Political Polling: Who Can be Trusted?

Blog Post - Political Polling: Who Can be Trusted?

Ever wonder about the validity of election polls? Which firms can be trusted? Which ones are biased? Which ones have performed most accurately over time? And what does that say about today's most recent polls? Perhaps the simplest measure of poll accuracy is to measure how close its last predictions came to the actual voting results. For instance, if a poll said the Republican would win by 5 points and he ended up winning by 1 point, that would be a 4 point error. Gather thousands of such examples together and we'd be able to assess the quality of pollsters. Luckily, such a database exists at fivethirtyeight.com.

"The database includes nearly every poll conducted in the last three weeks of a presidential, U.S. Senate, U.S. House or gubernatorial campaign since 1998, along with polls in the final three weeks of presidential primaries and caucuses since 2000." [a] In addition to measuring the simple error rate, a bias towards political parties can also be calculated using a "mean-reverted bias." That's defined as "a pollster’s historical average statistical bias toward Democratic or Republican candidates, reverted to a mean of zero based on the number of polls in the database." [b] In other words, if all the polls from a hypothetical 2012 election - averaged - predicted the Democrat winning by 6%, but he only won by 4%, then the average bias of all polls was +2% in favor of the Democrat. To look for a political bias in individual polls, then, one must treat a 2% error rate as "the new zero" since EVERY poll was off by about that much. That's the distinction between a simple error rate and an observation of bias. One figure is a literal measurement of how wrong a pollster has been whereas the other is how wrong it has been relative to how wrong ALL polls were. This database has tabulated results from several thousand polls, with the raw data available via spreadsheet download for all to freely scrutinize. [c]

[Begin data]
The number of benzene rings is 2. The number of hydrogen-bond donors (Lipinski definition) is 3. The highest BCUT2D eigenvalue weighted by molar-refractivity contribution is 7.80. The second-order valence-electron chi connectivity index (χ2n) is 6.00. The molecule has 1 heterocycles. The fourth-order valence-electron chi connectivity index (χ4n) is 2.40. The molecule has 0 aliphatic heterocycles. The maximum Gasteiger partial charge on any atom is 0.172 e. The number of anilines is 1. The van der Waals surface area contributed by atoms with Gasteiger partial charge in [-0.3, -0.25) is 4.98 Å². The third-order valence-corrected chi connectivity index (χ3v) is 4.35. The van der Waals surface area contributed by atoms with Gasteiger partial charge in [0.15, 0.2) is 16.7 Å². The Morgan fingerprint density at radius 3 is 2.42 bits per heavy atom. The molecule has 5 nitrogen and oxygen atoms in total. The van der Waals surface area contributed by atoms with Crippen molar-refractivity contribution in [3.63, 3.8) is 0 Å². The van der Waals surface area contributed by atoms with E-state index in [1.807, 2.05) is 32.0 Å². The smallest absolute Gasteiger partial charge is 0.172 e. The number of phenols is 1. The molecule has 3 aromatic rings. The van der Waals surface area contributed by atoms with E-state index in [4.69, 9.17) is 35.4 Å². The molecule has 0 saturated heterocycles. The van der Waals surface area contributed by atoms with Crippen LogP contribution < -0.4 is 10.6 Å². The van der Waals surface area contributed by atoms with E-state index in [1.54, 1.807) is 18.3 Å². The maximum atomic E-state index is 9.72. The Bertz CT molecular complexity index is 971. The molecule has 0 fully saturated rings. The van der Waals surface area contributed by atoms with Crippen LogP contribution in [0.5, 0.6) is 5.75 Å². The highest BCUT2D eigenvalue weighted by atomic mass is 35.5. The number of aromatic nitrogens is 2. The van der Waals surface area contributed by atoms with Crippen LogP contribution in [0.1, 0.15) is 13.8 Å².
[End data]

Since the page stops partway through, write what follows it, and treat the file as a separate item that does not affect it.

We cannot list every result, since there are hundreds of them, but are the results for 20 of the top polling firms [d], in order from smallest error rate to largest:

ABC/Washington-P: 3.0% (Dem bias of +0.6%)
Pew Research: 3.4% (Dem bias of +0.6%)
Fox News/Opinion: 3.9% (Rep bias of +0.5%)
NBC/Wall Street: 4.2% (Dem bias of +0.5%)
Reuters/Ipsos: 4.3% (Dem bias of +0.1%)
Gallup: 4.3% (Rep bias of +0.8%)
SurveyUSA: 4.6% (Dem bias of +0.1%)
CBS/NY Times: 4.7% (Dem bias of +0.6%)
Quinnipiac: 4.7% (Rep bias of +0.7%)
PPP: 4.9% (Rep bias of +0.2%)
USA Today/Suffolk: 5.2% (Dem bias of +0.7%)
Mason-Dixon: 5.2% (Rep bias of +1.0%)
Rasmussen: 5.3% (Rep bias of +2.0%)
McClatchy/Marist: 5.4% (Rep bias of +0.7%)
CNN/Opinion: 5.5% (Rep bias of +0.1%)
Zogby: 5.6% (Rep bias of +0.8%)
Gravis: 5.8% (Rep bias of +1.1%)
Fox News/Anderson: 6.4% (Dem bias of +0.4%)
Economist/YouGov: 6.7% (Dem bias of +1.6%)
American Research: 7.6% (Rep bias of +0.1%)

The notable observation is that, despite these being the most reputable pollsters, NONE of them average an error rate less than 3%, most appear to have an error rate of 4-5%, and some even have an error rate as high as 7.6%. Recall that these are NOT outliers. These are results from hundreds and hundreds of previous polls. Keep this in mind when reviewing current presidential polls. Use it as a guide. For instance, the most recent polls listed on RealClearPolitics, with polling ending on 7/12/16, 7/13/16, 7/11/16, and 7/9/16, are from CBS/NYT (tie), Rasmussen (Trump +7), the Economist (Clinton +2), and McClatchy (Clinton +3). [e] However, since we know CBS/NYT has an average error of 4.7%, Trump could actually be ahead or behind by 4.7% per that poll, despite it reporting a tie. Rasmussen has a 5.3% error rate and is often biased in favor of the Republican, so maybe Trump is actually hovering around a 2 point lead per that poll, despite it reporting a 7 point one. The Economist has a whopping 6.7% error rate and is often biased in favor of the Democrat, so the fact that it reports Clinton having a 2 point lead means almost nothing. She COULD be losing by 4.7%, for instance, which happens to match one of the possibilities shown in the CBS/NYT poll. And lastly, the McClatchy/Marist poll has a historical error rate of 5.4%, so it showing Clinton with a 3 point lead might actually mean she's behind by about 2%.


A reasonable assessment of the pollsters shows they're generally off by around 4-5%, regardless of political bias, and that the leading presidential candidates are likely locked in a near tie (presently), despite some polls implying that they're further apart.






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